Value of alternating sum at infinity

1. May 8, 2017

vishnu 73

i showed that an 2 = a02 if n is even and 1 - ao2 if n is even
how am i supposed to evaluate this at infinity

2. May 8, 2017

Staff: Mentor

I moved your thread to our homework section.
That is not correct (I guess the last word is supposed to be "odd", but both formulas don't work for either case).

3. May 8, 2017

stevendaryl

Staff Emeritus
How did you show that?

Anyway, suppose that $a_0, a_1, a_2, ...$ converges to some number $\alpha$. Then that means that
$a_0 - \alpha, a_1 - \alpha, a_2 - \alpha...$ converges to zero.

So, let's define a new sequence $b_n = a_n - \alpha$. Using the recurrence relation

$a_{n+1} = \sqrt{1-a_n}$

see if you can get an equation for $\alpha$ that involves $b_{n}$ and $b_{n+1}$. Then take the limit as $b_n \rightarrow 0$ and $b_{n+1} \rightarrow 0$

4. May 8, 2017

BvU

IF the limit exists, what do you know about ${a_{n+1}\over a_n}$ for very big values of $n$ ?

5. May 8, 2017

vishnu 73

@mfb
i dont understand why you say that this is what i did
an+1 2 + an2 = 1
hence
first is
a02 next a12 is 1 - a02 then a22 is a02 isn't this alternating please point out my mistake to me
@stevendaryl
thats how i showed to both of you i am very sorry if am doing something wrong
when you say define new sequence as bn = an -a what is the a is it the a0 or an-1 thanks
@BvU
the limit approaches one but has my method been correct so far as others have pointed something is amiss
if you too could clarify that then i would gladly work along the line

thanks to all!!!

6. May 8, 2017

stevendaryl

Staff Emeritus
The recurrence relation is $a_{n+1} = \sqrt{1 - a_n}$. If you square both sides, you get:

$(a_{n+1})^2 = 1 - a_n$, or
$(a_{n+1})^2 + a_n = 1$

So $a_n$ is not squared.

Neither one. $\alpha$ is the limit of $a_n$ as $n \rightarrow \infty$. Do you know what a limit is?

We don't know the value of $\alpha$...that's what you're trying to find. But if $lim_{n \rightarrow \infty} a_n = \alpha$, then

$lim_{n \rightarrow \infty} (a_n - \alpha) = 0$

So take your recurrence relation

$(a_{n+1})^2 + a_n = 1$

and write: $a_{n+1} = \alpha + b_{n+1}$, $a_{n} = \alpha + b_n$, where $b_n$ is defined to be $a_n - \alpha$. Just plug it into the recurrence relation, and see if it tells you what must be true about $\alpha$.

7. May 9, 2017

vishnu 73

@stevendaryl
omg so sorry such a careless mistake completely did not see that !!!!

ok i have been following what you said but i lost what you mean when you when you say
so take your recurrence relation and write it as an+1 = a + bn+1 i dont how you got that from the recurrence relation please explain thanks

instead i did what bvu said
as
limn→ ∞ an+1 = an
and then using recurrence relation and quadratic formula yielded the answer please explain your method to me thanks!

8. May 9, 2017

stevendaryl

Staff Emeritus
It's not from the recurrence relation. It's just a definition. If $a_0, a_1, a_2, ...$ is any sequence converging to some constant $a$, then I can define a new sequence $b_0, b_1, ...$ by letting $b_n = a_n - a$. Then the sequence $b_0, b_1, ...$ converges to zero. That's true for any convergent sequence. For example, consider the sequence

0/1, 1/2, 2/3, 3/4, 4/5 ...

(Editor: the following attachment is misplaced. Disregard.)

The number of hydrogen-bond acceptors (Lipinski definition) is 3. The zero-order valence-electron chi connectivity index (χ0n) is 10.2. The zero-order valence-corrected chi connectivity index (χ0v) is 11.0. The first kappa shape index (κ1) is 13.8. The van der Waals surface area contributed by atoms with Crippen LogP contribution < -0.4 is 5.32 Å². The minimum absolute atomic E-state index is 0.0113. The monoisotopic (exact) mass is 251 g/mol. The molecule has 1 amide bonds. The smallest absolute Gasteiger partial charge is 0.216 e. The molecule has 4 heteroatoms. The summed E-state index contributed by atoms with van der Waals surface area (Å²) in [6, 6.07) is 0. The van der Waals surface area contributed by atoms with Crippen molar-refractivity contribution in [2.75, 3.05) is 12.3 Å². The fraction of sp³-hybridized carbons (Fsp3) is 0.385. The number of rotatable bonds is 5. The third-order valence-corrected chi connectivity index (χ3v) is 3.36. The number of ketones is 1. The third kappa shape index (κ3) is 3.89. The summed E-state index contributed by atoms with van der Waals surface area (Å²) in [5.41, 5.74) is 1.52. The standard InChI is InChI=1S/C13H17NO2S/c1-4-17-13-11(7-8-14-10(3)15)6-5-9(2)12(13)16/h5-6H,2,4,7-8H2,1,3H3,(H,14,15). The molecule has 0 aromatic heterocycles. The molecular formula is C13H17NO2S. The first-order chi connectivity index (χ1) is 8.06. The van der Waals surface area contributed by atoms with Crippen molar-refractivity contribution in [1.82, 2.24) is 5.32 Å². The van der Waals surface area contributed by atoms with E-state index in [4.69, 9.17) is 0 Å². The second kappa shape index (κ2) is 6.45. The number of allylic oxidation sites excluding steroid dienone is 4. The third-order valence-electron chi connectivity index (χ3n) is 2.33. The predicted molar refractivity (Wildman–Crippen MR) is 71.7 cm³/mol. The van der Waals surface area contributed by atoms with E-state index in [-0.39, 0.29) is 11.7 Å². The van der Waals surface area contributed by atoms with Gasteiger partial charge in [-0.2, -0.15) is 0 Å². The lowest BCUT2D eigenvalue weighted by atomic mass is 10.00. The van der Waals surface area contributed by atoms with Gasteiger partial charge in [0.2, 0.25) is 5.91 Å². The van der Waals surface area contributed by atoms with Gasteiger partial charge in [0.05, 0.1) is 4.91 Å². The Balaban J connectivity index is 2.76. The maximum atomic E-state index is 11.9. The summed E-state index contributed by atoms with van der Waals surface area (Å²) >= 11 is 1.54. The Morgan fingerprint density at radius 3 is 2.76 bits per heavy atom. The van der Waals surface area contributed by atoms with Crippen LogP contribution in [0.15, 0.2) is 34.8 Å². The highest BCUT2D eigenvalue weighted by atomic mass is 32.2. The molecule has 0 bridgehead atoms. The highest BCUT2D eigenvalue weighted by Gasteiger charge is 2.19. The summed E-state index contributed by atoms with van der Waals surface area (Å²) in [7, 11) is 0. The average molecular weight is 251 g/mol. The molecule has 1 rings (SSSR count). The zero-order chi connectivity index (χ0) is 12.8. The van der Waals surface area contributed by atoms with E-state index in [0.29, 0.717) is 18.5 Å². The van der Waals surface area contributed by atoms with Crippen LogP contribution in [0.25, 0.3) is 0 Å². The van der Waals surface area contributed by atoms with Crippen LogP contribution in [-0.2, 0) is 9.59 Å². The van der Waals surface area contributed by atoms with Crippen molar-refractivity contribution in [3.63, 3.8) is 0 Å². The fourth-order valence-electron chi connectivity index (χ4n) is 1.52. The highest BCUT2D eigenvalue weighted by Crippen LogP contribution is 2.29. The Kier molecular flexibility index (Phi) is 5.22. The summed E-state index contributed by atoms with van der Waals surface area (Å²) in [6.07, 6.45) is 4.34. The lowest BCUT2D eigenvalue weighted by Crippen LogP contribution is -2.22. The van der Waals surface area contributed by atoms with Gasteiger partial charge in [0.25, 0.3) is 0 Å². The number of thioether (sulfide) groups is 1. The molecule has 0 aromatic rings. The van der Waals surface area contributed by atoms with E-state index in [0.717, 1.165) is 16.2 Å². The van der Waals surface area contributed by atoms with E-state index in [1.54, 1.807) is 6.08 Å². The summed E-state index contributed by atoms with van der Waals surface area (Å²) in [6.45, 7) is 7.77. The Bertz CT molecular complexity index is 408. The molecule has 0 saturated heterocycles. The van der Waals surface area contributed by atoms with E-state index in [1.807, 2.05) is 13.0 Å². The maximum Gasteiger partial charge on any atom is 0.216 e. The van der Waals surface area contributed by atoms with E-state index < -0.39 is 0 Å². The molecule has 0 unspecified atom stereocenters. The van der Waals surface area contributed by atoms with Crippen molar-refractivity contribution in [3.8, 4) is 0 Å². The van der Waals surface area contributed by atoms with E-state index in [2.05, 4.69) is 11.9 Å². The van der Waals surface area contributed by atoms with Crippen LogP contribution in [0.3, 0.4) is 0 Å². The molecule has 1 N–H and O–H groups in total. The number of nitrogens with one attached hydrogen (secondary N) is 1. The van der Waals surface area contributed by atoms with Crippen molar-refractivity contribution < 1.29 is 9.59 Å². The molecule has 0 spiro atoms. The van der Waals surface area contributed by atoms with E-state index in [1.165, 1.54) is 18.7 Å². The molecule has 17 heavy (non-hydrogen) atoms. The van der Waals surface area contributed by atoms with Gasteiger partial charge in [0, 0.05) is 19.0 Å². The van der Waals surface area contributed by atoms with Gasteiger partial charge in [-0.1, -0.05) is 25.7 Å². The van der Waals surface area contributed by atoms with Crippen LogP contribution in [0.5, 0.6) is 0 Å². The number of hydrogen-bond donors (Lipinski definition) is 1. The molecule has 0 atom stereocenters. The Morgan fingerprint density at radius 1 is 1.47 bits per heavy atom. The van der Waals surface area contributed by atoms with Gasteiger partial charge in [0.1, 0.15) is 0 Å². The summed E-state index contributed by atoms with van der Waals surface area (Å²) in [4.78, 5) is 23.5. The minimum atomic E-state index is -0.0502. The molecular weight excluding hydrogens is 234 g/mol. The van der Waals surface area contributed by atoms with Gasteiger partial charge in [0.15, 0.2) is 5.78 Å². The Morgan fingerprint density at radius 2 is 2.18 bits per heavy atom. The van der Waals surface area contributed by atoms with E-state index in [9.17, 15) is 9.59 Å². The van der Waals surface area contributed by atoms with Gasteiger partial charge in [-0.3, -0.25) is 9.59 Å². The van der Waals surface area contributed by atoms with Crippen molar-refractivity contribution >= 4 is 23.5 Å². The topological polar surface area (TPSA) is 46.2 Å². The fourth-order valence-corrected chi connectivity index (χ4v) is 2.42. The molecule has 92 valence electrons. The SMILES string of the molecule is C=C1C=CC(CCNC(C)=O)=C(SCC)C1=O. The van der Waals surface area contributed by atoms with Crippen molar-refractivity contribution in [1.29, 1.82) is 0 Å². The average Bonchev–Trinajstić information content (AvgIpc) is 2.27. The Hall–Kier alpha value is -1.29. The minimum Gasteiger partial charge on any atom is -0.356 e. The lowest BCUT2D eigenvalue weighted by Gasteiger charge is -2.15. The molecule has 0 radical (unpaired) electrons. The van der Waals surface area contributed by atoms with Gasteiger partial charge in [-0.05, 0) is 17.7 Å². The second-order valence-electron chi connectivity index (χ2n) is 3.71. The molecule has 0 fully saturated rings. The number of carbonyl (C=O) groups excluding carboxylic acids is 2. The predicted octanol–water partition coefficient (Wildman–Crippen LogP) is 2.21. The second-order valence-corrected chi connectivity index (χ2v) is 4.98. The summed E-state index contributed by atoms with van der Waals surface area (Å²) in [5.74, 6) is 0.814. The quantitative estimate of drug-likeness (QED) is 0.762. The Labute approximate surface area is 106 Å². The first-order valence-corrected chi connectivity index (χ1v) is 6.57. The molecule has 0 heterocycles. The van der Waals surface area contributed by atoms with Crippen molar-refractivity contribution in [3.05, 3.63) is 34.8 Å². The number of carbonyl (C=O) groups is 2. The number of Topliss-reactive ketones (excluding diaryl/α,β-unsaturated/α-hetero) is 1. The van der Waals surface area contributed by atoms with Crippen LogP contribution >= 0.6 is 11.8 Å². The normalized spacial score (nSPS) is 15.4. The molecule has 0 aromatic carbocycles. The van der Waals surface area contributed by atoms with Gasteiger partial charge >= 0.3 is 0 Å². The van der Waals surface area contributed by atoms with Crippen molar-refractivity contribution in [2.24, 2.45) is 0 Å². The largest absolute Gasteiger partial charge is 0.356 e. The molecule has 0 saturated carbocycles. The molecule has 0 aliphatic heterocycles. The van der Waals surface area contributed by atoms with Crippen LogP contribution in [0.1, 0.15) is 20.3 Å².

Then $a_n$ in this case would be $n/(n+1)$. The limit is 1. So we define $b_n = a_n - 1 = n/(n+1) - 1 = -1/(n+1)$. So $b_n$ is the sequence:

-1, -1/2, -1/3, -1/4, ...

which clearly converges to 0. $b_n$ is the "error" in replacing $a_n$ by its limit. The error goes to zero as $n \rightarrow \infty$

So if you rewrite the recurrence relation in terms of $a$ and $b_n$ instead of $a_n$, then it becomes:

$a_{n+1} = a + b_{n+1}$ (by definition of $b_n$)
$a_n = a + b_n$ (by definition)

So substituting gives:
$(a + b_{n+1})^2 + (a + b_n) = 1$

or rearranging to get:

$a^2 + a - 1 = - 2 a b_{n+1} - (b_{n+1})^2 - b_n$

Now, take the limit as $n \rightarrow \infty$, and you get:

$a^2 + a - 1 = 0$

9. May 9, 2017

vishnu 73

oh wow thats really smart thanks this is much more insightful solution sorry i couldn't just now see what you meant wonderful solution by the way

10. May 9, 2017

Staff: Mentor

@stevendaryl: Do you show that the series converges somewhere? If you don't do that and just assume it, setting $a_{n+1}=a_n$ and solving it for $a_n$ is easier.

11. May 9, 2017

Ray Vickson

Use a cobweb diagram, such as in http://www.milefoot.com/math/discrete/sequences/cobweb.htm

The diagram would need to be modified a bit to match the current problem, but the basic idea is the same as in the link.

12. May 9, 2017

Staff: Mentor

You can show that the sequence is contracting, or in this special case $|a_n - a| > |a_{n+1}-a|$ (the difference to the limit goes down), but that is not trivial.

Consider a sequence $s_{n+1}= 2 s_n - 1$.
If we know $s_0=1$ it leads to $s_n=1$ for all $n$ and this sequence is convergent. But every other starting value leads to a diverging series.

13. May 9, 2017

stevendaryl

Staff Emeritus
Yeah, it amounts to the same thing. I thought it might be confusing to do that, because, of course, $a_{n+1} \neq a_n$ for any $n$.

It just occurred to me that you can take the recurrence equation,

$(a_{n+1})^2 = 1 - a_n$

and just take the limit of both sides.

14. May 9, 2017

Ray Vickson

If you pay attention to post #11 you will see that not only does the limit $\lim_n a_n = a$ exist, but also that it equals the value where the two graphs $y = a$ and $y = \sqrt{1-a}$ intersect.

15. May 9, 2017

bobstar

Search how to get the formula for the golden ratio Fibonacci series. Simple!

16. May 10, 2017

vishnu 73

oh wow all of you all are really smart having so many ingenious methods really smart ency you all sorry i am just starting on olympiads please dont mind my mathematical immaturity
once thanks to all